The World Today for November 06, 2020

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The Freedoms of Choice

Nobel Peace Prize laureate Aung San Suu Kyi cast her ballot in advance of Myanmar’s Nov. 8 parliamentary elections, the Associated Press reported. The Chinese news service Xinhua had photos of the voting process including the special measures designed to stop the spread of the coronavirus

Suu Kyi’s vote was in a sense a triumph.

The Southeast Asian country’s military junta still wields enormous power, appointing some members of parliament and backing the Union Solidarity and Development Party that runs candidates for elected office.

But their power is not as absolute as it once was. Suu Kyi had been placed under house arrest for 15 years until she was released in 2010. Now her political organization, the National League for Democracy, has since risen to become Myanmar’s governing party.

Still, many international organizations are still raising flags about the undemocratic nature of the election.

“While the elections represent an important milestone in Myanmar’s democratic transition, the civic space is still marred by continuing restrictions of the freedoms of opinion, expression and access to information, and the use of language that could amount to incitement to discrimination, hostility and violence,” said UN High Commissioner for Human Rights spokesperson Ravina Shamdasani in a press release.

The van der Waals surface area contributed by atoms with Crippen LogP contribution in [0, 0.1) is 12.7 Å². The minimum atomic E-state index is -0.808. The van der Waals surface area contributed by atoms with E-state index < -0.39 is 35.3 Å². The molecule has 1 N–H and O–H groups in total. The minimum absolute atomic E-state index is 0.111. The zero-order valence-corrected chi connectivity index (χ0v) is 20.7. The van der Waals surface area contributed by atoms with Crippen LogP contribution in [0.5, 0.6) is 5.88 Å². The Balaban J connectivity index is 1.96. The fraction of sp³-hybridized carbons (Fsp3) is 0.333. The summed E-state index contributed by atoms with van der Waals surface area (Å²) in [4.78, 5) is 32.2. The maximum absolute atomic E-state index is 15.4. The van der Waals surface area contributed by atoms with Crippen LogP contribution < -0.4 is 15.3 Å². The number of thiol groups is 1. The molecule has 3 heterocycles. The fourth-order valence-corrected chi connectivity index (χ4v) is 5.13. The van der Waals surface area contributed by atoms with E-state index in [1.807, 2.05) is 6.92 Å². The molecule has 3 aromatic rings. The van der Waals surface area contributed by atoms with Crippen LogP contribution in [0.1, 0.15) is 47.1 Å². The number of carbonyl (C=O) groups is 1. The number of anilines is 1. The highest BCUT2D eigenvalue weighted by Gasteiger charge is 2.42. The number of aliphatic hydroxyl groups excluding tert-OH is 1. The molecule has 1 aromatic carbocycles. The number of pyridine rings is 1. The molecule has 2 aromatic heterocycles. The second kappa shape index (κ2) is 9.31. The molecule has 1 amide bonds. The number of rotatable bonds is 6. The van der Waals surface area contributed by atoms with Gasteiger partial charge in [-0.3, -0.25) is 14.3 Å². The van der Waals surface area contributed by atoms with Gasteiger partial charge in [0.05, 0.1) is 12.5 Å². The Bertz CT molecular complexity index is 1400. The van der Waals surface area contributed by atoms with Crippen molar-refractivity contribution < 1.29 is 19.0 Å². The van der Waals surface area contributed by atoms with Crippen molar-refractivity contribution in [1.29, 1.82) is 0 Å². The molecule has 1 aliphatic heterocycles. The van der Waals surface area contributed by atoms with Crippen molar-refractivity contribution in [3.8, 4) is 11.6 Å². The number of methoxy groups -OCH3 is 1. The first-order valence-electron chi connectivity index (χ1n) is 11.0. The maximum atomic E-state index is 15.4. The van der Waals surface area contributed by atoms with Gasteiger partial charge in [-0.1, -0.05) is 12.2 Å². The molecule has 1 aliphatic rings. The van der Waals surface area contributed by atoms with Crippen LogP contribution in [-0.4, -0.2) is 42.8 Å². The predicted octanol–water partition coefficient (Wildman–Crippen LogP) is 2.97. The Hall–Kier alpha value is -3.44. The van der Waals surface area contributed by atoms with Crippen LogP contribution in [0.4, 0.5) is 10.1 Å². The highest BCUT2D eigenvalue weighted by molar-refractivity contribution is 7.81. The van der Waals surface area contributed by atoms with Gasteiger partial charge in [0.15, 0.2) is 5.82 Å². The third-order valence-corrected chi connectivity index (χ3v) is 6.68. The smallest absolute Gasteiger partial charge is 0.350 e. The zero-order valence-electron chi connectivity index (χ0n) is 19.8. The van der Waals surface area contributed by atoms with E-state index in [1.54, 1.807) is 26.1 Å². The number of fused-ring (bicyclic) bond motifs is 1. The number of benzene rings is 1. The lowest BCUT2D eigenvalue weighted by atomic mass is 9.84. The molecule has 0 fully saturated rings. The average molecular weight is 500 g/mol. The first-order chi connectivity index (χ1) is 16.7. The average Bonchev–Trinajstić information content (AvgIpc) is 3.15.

The rights of minority voters are especially under threat, according to Human Rights Watch. Authorities have canceled in-person voting in large swaths of the country in order to prevent the Covid-19 infections. These regions incidentally contain around 1.5 million people who are part of ethnic minority groups.

Around 600,000 members of Myanmar’s ethnic Rohingya community already can’t vote because they are technically not citizens. As the BBC explained, the Rohingya are a stateless people claimed by no country.

Hundreds of thousands of Rohingya – mostly Muslim in a Buddhist-majority nation – fled western Myanmar to neighboring Bangladesh in 2017 after Myanmar’s military cracked down on the ethnic group following the launching of attacks by Rohingya rebels against local security forces.

After Suu Kyi’s ascendance to power in 2010, many hoped Myanmar would improve its human rights track record as well as its democratic governance. That has not happened under the National League for Democracy.

“Pluralism, freedom of expression, ethnic equality and peace have all taken a back step,” wrote Khin Zaw Win, director of the Tampadipa Institute, a Yangon-based think tank, in East Asia Forum. “The NLD has shown its true colors over its five-year term and it’s not a pretty sight.”